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The Faculty Senate Academic Affairs Committee on Monday
reviewed the current grading policy for students who retake courses.
Tpe present rules allow for a student who received a C or lower in a
class to repeat it and have the two grades averaged on their official
University transcript. The new proposal would amend that to allow for
grade forgiveness, where a student could retake up to three courses
and reveive credit for the higher grade.
■ Q-drops, however, would be eliminated. That is unacceptable.
There should be no connection made between two completely differ
ent policies. Students should be allowed to keep their three Q-drops
and should also push for the new grade replacement policy.
■ The Faculty Senate’s recent review of a proposal to allow students
to retake a course and replace the old grade with a new one has right
fully been met great approval from students. It is crucial that the
administration pay attention when students and faculty come to such
an agreement and call for a long overdue, and necessary, change.
I This is not a chance for students to get away with bad grades. There
are limits to prevent abuse of the new system. It would be a second
opportunity for students who understand their mistakes and make
tfic effort for more success in class the second time. The students
pnderstandably favor an opportunity to rid their transcripts of a par-
fcular blemish. It is understood among Aggies that good grades are
ibne factor in a successful job or graduate school search. A couple of
mistakes in picking a class, however, are inevitable.
Administrators likely realize that when the Faculty Senate provides
support for a change in policy, with many students in agreement, it is
a good indication of a necessary change. Unfortunately, the Faculty
Senate is insisting on connecting two completely separate policies.
Why can’t each be debated and considered on their own merit?
Perhaps the underlying motivation is a desire to get rid of Q-drops
altogether. If this is the case, then say so and begin a debate.
Likewise, it is imperative that Aggies make their voice heard on this
matter. From a students perspective, having the option of both three
drops and the ability to replace a bad grade is an academic plus.
Perhaps it is too much. But the matter should be debated honestly.
Editor in Chief Mariano Castillo
Brian Rule Member Melissa Bedsole
Cayla Carr Member Jonathan Jones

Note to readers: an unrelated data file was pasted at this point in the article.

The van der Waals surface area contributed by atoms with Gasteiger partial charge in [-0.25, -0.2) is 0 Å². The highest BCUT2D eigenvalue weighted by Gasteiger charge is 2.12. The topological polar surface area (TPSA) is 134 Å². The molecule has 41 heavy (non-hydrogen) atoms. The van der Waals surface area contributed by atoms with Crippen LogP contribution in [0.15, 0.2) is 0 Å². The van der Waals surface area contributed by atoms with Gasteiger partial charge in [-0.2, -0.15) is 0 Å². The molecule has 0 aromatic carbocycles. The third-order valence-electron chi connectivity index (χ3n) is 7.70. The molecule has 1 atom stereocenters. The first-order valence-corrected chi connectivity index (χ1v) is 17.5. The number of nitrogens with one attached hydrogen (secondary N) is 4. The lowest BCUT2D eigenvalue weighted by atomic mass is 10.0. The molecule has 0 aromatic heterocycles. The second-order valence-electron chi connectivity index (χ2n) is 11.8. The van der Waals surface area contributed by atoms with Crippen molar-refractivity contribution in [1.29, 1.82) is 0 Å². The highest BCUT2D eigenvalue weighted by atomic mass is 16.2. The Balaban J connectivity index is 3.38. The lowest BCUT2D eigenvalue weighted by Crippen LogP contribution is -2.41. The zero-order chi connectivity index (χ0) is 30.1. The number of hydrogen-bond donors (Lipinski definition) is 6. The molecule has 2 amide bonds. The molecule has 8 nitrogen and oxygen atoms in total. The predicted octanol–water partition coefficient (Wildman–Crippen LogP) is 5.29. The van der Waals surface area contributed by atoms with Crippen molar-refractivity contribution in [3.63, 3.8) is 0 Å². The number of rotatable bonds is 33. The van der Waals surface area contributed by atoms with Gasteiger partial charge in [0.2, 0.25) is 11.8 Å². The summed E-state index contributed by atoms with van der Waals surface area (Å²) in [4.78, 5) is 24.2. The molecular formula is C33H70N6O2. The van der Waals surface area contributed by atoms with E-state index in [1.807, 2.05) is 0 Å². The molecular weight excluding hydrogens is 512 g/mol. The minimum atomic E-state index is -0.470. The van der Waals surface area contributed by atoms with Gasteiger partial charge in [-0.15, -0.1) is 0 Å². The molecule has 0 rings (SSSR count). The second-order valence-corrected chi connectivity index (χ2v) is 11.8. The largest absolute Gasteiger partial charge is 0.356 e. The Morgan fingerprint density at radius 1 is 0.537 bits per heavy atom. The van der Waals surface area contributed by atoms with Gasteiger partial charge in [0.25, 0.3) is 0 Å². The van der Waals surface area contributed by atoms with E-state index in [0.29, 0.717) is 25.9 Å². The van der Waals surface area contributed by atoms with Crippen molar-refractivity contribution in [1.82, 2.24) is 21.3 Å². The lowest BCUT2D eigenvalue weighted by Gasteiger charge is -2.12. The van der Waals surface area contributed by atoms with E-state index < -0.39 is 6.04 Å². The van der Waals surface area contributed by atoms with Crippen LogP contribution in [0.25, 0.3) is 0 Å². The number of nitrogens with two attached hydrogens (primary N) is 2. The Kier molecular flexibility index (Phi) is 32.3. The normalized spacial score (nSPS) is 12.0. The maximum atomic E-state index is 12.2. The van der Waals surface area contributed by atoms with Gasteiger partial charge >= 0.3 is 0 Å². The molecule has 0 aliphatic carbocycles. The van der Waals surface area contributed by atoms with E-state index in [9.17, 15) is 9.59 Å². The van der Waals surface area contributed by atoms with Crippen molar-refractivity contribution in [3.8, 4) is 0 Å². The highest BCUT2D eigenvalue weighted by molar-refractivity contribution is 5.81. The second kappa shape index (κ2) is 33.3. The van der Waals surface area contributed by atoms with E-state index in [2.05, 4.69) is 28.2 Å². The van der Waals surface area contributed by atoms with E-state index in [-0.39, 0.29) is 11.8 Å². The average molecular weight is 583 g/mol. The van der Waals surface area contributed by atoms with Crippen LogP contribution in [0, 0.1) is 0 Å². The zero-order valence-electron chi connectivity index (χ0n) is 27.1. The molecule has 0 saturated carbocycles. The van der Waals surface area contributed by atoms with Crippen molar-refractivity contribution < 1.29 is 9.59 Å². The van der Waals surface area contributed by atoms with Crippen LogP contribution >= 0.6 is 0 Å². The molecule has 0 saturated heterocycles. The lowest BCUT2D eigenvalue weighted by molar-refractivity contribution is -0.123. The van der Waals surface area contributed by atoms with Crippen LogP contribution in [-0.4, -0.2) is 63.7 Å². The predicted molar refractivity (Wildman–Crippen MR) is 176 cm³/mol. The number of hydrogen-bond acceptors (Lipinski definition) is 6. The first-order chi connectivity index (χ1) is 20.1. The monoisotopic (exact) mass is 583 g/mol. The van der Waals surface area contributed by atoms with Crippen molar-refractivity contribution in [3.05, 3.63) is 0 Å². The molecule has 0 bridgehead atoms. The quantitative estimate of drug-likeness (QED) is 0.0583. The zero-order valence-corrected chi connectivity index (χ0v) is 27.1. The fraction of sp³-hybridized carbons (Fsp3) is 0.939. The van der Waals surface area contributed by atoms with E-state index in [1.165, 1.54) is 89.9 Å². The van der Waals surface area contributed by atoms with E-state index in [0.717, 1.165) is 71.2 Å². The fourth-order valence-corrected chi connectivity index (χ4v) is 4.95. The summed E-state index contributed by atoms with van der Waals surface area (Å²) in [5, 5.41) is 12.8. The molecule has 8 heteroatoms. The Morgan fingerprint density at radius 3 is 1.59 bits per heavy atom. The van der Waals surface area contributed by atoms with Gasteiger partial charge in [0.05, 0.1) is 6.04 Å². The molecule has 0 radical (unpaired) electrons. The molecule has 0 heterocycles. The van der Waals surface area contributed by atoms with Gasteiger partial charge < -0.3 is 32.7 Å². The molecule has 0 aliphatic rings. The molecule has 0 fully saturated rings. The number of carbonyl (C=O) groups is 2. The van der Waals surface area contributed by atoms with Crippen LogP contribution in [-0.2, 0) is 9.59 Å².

Sommer Bunce Member Jennifer Lozano
Brandie Liffick Member Kelln Zimmer
The Battalion encourages letters to the editor. Letters must be 200 words or less
and include the author's name, class and phone number. The opinion editor
lieserves the right to edit letters for length, style and accuracy. Letters may be submit
ted in person at 014 Reed McDonald with a valid student ID. Letters also may be
mailed to: 014 Reed McDonald, MS 1111, Texas A&M University, College Station, TX
17843-1 111. Fax: (979) 845-2647 Email: email@example.com
ADRIAN CALCANEO • THE BATTALION
The bad roommate
ResLife is not responsible for exposing sex offenders
es, all ft
W hen assigning roommates to
students, Texas A&M’s
Department of Residence Life
does not consider an individuals past
sexual offenses. Apartment complexes
and apartment locators in College
Station do not either, and this raises a
question to anyone who is to be an
assigned roommate. Should there be a
system to screen past sex offenders from
the roommate assignment process?
Screening for sex offenses when
assigning a roommate is unnecessary,
and can lead to complications involving
misrepresentation of character. Sex
offender screening would raise questions
of how much more past information
should be collected. If a pot-luck candi
date is concerned about a potential
roommate, then an inquiry into the per
son’s past should be a private matter
between those people, and not one for
the school or any other entity to handle.
Classifying a person as a sex offender
is dubious in itself. Certainly, individu
als convicted of rape or aggravated sexu
al assault are members of a group right
fully marked dangerous to society. It is
known that sexual predators show repeti
tive criminal behavior, and that previous
offenders are likely to strike again.
However, an 18-year-old can be con
victed for indecency with a child if
involved with a consenting 16-year-old,
and will be labeled a sex offender by the
state. In this way, a situation involving a
junior and a senior in high school can be
misconstrued to imply something crimi
nal. Adding this infonnation to a housing
application would not correctly identify
Screening for sex offenses
when assigning a room
mate is unnecessary, and
can lead to complications
tion of character.
the type of person it is describing.
Though some sex offenders are harm
less, many convicted sex offenders are
legitimate dangers to society. This does
not, however, give any more weight to
the argument that roommate services
should be responsible for finding and
weeding these individuals out.
According to the Texas Department
of Public Safety sex offender registra
tion database, the majority of sex
offenders in Bryan and College Station
are over the age of 25, making it highly
unlikely for a student looking for a room
mate through a finder service to be paired
with a registered sex offender. Asserting
that it is the service’s responsibility to
check each applicant's background
information for a doubtful qualification
When it comes to on-campus living,
many freshmen go pot-luck for their
roommate and are paired with a person
they do not know. This is a different sit
uation from pulling roommates from the
Bryan-College Station area. Most incom
ing freshmen come from areas outside
Bryan-College Station, where data on sex
offender age may be different. Again, the
responsibility of criminal screening should
not be on the Department of Residence Life.
It is not its job to search for convicted sex
offenders, just as it is not its job to search
for and bring attention to convicted felons.
There is no guarantee that a potential